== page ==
In response to a heightened threat of Jihadist terrorism across Europe in the wake of several serious terrorist incidents in recent months, an extraordinary meeting of high-ranking police representatives from the European Union Member States, Norway and Switzerland was held in Berlin on 7-8 February.
Organised by Germany’s Federal Criminal Police Office (BKA) and the European Union’s law enforcement agency Europol, almost 100 participants gathered in Berlin at the Ministry of Foreign Affairs to consider means by which to enhance the co-ordination of European policing efforts designed to fight terrorism.
Key topics under discussion included the current state of the terrorist threat in Europe following the attack in Berlin in December last year, Best Practice methodologies for police response to terrorist incidents and enhanced use of the European Counter-Terrorism Centre (ECTC) at Europol for the purpose of increasing information sharing and operational co-ordination between national counter-terrorism agencies.
The meeting concluded with a robust determination to reinforce national and European arrangements for co-operation via the ECTC, including through the establishment of an operational Steering Board of leading European Union Member States and Europol.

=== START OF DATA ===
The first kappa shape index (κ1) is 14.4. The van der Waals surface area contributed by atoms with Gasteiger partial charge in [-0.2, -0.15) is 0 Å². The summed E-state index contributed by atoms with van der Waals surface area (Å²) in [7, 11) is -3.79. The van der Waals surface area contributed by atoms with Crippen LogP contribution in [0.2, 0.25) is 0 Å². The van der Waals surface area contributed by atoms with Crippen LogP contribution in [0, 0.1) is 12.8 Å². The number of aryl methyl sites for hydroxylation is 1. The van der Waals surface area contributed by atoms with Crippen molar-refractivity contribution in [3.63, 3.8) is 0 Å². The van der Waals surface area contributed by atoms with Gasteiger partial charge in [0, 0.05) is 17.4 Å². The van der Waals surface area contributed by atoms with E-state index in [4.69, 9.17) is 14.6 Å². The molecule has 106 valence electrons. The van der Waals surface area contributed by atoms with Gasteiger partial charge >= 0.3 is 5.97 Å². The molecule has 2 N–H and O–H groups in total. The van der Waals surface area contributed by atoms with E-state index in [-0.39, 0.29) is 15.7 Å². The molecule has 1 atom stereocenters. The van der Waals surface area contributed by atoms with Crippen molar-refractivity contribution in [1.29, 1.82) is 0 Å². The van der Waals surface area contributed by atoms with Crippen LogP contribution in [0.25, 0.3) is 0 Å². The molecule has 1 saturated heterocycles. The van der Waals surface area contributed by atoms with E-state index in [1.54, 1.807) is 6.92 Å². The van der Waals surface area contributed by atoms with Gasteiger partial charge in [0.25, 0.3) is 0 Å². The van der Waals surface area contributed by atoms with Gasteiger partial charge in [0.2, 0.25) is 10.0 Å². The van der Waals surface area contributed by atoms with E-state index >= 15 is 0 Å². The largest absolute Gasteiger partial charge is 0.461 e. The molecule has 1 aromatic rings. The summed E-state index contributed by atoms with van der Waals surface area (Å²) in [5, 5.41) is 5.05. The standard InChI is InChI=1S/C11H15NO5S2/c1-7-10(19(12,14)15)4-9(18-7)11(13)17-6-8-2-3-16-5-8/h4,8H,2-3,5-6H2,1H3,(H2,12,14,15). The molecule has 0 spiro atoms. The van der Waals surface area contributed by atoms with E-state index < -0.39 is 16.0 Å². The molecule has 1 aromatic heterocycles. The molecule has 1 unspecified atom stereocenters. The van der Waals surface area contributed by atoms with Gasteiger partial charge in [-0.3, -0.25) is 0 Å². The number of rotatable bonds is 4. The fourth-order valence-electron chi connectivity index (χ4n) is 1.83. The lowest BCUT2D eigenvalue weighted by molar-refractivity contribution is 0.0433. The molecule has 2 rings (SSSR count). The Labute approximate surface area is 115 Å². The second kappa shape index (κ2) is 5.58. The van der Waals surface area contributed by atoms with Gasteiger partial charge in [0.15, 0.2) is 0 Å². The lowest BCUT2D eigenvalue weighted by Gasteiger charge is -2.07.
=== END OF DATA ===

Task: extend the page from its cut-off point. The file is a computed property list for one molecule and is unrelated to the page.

Holger Münch, president of the BKA, said: “Today’s terrorists are extremely mobile. They work together in international networks and take advantage of modern communications technology. We can only be successful in the fight against terrorism if all European security authorities work closely together and are co-ordinated by a central body. The most recent attacks in Europe have shown that, in particular, the exchange of information needs to be further enhanced and that European information systems must be better co-ordinated. The establishment of an operational Steering Board at Europol is another important element for a strong European security network.”
Rob Wainwright, director of Europol, responded: “Europe is facing its most serious terrorist threat for over ten years. The increasing transnational nature of terrorist groups and their activities demand ever closer collaboration between relevant law enforcement authorities across Europe. The ECTC has been established at Europol for this purpose. I’m pleased by the confidence expressed in the work of the ECTC by the police chiefs meeting in Berlin, and delighted by their clear commitment to enhance collaboration efforts even further.”